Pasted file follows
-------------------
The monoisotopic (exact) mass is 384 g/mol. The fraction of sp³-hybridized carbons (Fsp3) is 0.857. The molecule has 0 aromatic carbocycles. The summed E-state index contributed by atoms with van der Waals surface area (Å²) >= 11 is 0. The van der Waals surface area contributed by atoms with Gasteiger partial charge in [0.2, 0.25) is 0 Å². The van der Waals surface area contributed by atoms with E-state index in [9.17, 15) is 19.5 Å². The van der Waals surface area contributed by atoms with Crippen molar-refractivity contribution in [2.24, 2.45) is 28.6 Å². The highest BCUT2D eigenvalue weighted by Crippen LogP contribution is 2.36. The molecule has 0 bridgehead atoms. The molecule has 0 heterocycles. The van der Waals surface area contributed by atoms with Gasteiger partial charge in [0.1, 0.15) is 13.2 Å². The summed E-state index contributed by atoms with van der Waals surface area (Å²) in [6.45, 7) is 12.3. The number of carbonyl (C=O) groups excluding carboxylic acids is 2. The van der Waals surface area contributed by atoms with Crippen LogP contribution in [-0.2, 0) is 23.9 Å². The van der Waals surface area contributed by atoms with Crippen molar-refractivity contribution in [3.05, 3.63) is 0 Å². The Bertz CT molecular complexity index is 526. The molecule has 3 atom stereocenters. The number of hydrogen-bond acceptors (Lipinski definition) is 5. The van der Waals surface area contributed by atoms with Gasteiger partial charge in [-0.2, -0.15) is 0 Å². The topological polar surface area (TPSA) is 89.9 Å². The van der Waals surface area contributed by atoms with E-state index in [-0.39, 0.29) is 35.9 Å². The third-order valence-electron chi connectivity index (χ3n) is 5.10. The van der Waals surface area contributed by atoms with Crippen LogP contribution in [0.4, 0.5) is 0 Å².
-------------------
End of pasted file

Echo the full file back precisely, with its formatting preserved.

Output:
The monoisotopic (exact) mass is 384 g/mol. The fraction of sp³-hybridized carbons (Fsp3) is 0.857. The molecule has 0 aromatic carbocycles. The summed E-state index contributed by atoms with van der Waals surface area (Å²) >= 11 is 0. The van der Waals surface area contributed by atoms with Gasteiger partial charge in [0.2, 0.25) is 0 Å². The van der Waals surface area contributed by atoms with E-state index in [9.17, 15) is 19.5 Å². The van der Waals surface area contributed by atoms with Crippen molar-refractivity contribution in [2.24, 2.45) is 28.6 Å². The highest BCUT2D eigenvalue weighted by Crippen LogP contribution is 2.36. The molecule has 0 bridgehead atoms. The molecule has 0 heterocycles. The van der Waals surface area contributed by atoms with Gasteiger partial charge in [0.1, 0.15) is 13.2 Å². The summed E-state index contributed by atoms with van der Waals surface area (Å²) in [6.45, 7) is 12.3. The number of carbonyl (C=O) groups excluding carboxylic acids is 2. The van der Waals surface area contributed by atoms with Crippen LogP contribution in [-0.2, 0) is 23.9 Å². The van der Waals surface area contributed by atoms with Crippen molar-refractivity contribution in [3.05, 3.63) is 0 Å². The Bertz CT molecular complexity index is 526. The molecule has 3 atom stereocenters. The number of hydrogen-bond acceptors (Lipinski definition) is 5. The van der Waals surface area contributed by atoms with Gasteiger partial charge in [-0.2, -0.15) is 0 Å². The topological polar surface area (TPSA) is 89.9 Å². The van der Waals surface area contributed by atoms with E-state index in [-0.39, 0.29) is 35.9 Å². The third-order valence-electron chi connectivity index (χ3n) is 5.10. The van der Waals surface area contributed by atoms with Crippen LogP contribution in [0.4, 0.5) is 0 Å².